There are some inventions that do not have a major impact on our daily lives until much later. Like the invention that you could use to store information on a disc with pits and bumps and read it with a laser. That’s when the CD was born. Last month, Austrian scientists managed to make quantum matter (read the IO article here) that can be both a liquid and a solid. The practical application is still some time away. But it could have a major impact on the development of new materials.
The Innsbruck research team managed to form a crystal and a superfluid at the same time. Superfluids are liquids that flow without any resistance. The experiment was based on magnetic atoms and an ultracold quantum gas, called the Bose Einstein condensate. This is what is created when a gas is cooled to just above absolute zero (minus 273 degrees Celsius).
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In everyday life, we can only observe three states of aggregation: gaseous, liquid and solid. Substances change their state of aggregation, for example, by changing temperature. Usually substances are solid at low temperatures and gaseous at high temperatures. But if you take a highly diluted gas and cool it down in an extreme way, it becomes neither liquid nor solid, but remains gaseous.
Despite this, the particles do lose more and more energy. Below a certain critical temperature, the quantum properties of these particles become so dominant that what is known as a Bose-Einstein condensate is formed. In this condensate, the individual atoms are completely delocalized. This means that the same atom is present at any point in the condensate at any given time. Consequently, Bose-Einstein condensates are also superfluids.
Supersolid in quantum gas
Francesca Ferlaino’s team used the Bose-Einstein condensate two years ago to create one-dimensional supersolids. The researchers got magnetic atoms to organize themselves into droplets in the ultracold quantum gas and rearrange themselves as crystals. However, all particles still delocalized across all of the droplets, so the gas remained superfluid. The combination of the crystal structure with simultaneous superfluidity is called suprasolid or supersolid. Now scientists have succeeded in extending this phenomenon to two dimensions. They have managed to create systems with two or more rows of droplets.
New perspectives for research
This breakthrough significantly broadens the perspectives for research. In a two-dimensional suprasolid system, for example, it is possible to study how vortices form in the gap between several adjacent droplets. These vortices have been defined in theory but had not yet been demonstrated in practice. Yet they are an important consequence of superfluidity.
So far, vortices have only been observed in uniform superfluids – and in quantized forms. “A quantized vortex is basically a hole in the system, and then the superfluid circulates around this hole with a certain amount of rotation,” explains Matthew Norcia of the research team. “But in supersolids, the vortices should not be quantified in this way. And they should be found in low-density regions. That’s between droplets, not within a droplet where the atomic density is high.”
A quantized vortex is basically a hole in the system, and then the superfluid circulates around this hole with a certain amount of rotation,” Matthew Norcia
When researchers talk about quantized vortices in superfluid systems, they are talking specifically about the momentum impulse per particle. This is a unique property of the superfluid that stems from a quantum mechanical treatment of the system. Norcia: “We assume that these quantum conditions are relaxed in supersolids. And in such a way that the momentum impulse per particle associated with a vortex can vary, depending on how the density of the state is modulated. So, if we look at the momentum impulse of these quantized vortices, we may have a measure of just how superfluid different supersolids are.”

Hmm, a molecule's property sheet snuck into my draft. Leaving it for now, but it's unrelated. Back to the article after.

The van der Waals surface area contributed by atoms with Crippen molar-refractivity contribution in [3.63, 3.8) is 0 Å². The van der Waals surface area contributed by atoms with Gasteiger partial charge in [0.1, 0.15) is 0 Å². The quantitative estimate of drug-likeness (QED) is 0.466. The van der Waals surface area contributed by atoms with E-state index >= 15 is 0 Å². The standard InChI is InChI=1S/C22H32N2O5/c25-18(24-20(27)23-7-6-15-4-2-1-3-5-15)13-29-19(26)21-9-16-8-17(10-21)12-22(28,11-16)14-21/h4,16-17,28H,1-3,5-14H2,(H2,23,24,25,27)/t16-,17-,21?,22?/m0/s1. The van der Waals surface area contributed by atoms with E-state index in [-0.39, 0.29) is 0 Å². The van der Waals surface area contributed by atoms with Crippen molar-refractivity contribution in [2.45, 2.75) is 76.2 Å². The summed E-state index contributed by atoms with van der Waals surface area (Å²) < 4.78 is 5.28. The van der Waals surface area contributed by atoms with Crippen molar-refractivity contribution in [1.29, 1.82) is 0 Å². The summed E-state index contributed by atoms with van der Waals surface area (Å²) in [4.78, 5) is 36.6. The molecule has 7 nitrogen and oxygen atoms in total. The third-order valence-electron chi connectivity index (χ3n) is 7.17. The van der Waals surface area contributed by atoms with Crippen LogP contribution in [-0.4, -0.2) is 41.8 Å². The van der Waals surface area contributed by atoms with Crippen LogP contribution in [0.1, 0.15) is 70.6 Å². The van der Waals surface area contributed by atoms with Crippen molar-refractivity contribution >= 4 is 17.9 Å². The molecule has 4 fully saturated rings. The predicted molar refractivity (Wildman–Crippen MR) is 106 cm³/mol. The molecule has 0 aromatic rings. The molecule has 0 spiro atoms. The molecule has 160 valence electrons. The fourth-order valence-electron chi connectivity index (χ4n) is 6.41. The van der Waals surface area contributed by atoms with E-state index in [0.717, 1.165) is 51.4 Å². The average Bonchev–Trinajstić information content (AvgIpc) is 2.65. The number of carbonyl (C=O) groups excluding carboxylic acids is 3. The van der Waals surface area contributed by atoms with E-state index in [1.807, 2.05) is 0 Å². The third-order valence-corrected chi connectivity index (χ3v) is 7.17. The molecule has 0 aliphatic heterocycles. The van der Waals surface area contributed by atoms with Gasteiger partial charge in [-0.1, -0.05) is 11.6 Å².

However, observing the phenomena of supersolids in quantum gas promises even more insights for research. This is because some important properties of supersolids can only be studied in two dimensions. For example, the rotational properties of a suprafluid can differ drastically from those of a normal fluid or a different system. Similarly, quantities such as viscosity, for which superfluids are unique, only make sense in systems with more than one dimension.
Nevertheless, these findings also help researchers explore the effects of symmetries. Norcia: “When crystalline structures and superfluidity occur simultaneously in supersolids, it relates to the combination of translational and phase symmetries that are each ‘broken’ in a supersolid. A comprehensive understanding of symmetries is critical to physics in general and to materials systems in particular. In this sense, studying the effects of these symmetries can help us better understand other physics systems. Both in the laboratory and in terms of practical applications.”
Back in 2017, several research groups undertook similar experiments with lasers and quantum gases made up of sodium or rubidium atoms. The atoms were coupled to periodic structures excited by laser light. That is, the crystalline structure of the atom state was determined by the laser light. The result was that the supersolid that was produced was extremely rigid. This is because laser light does not support the oscillations of the crystalline structure of solids. By contrast, in the case of the magnetic atoms that the Austrian scientists used, it is the direct magnetic interaction between the atoms that causes the density to modulate. This allows the supersolid to be compress and vibrate. It is also this interaction, in combination with the drop potential, that determines the crystalline fraction.
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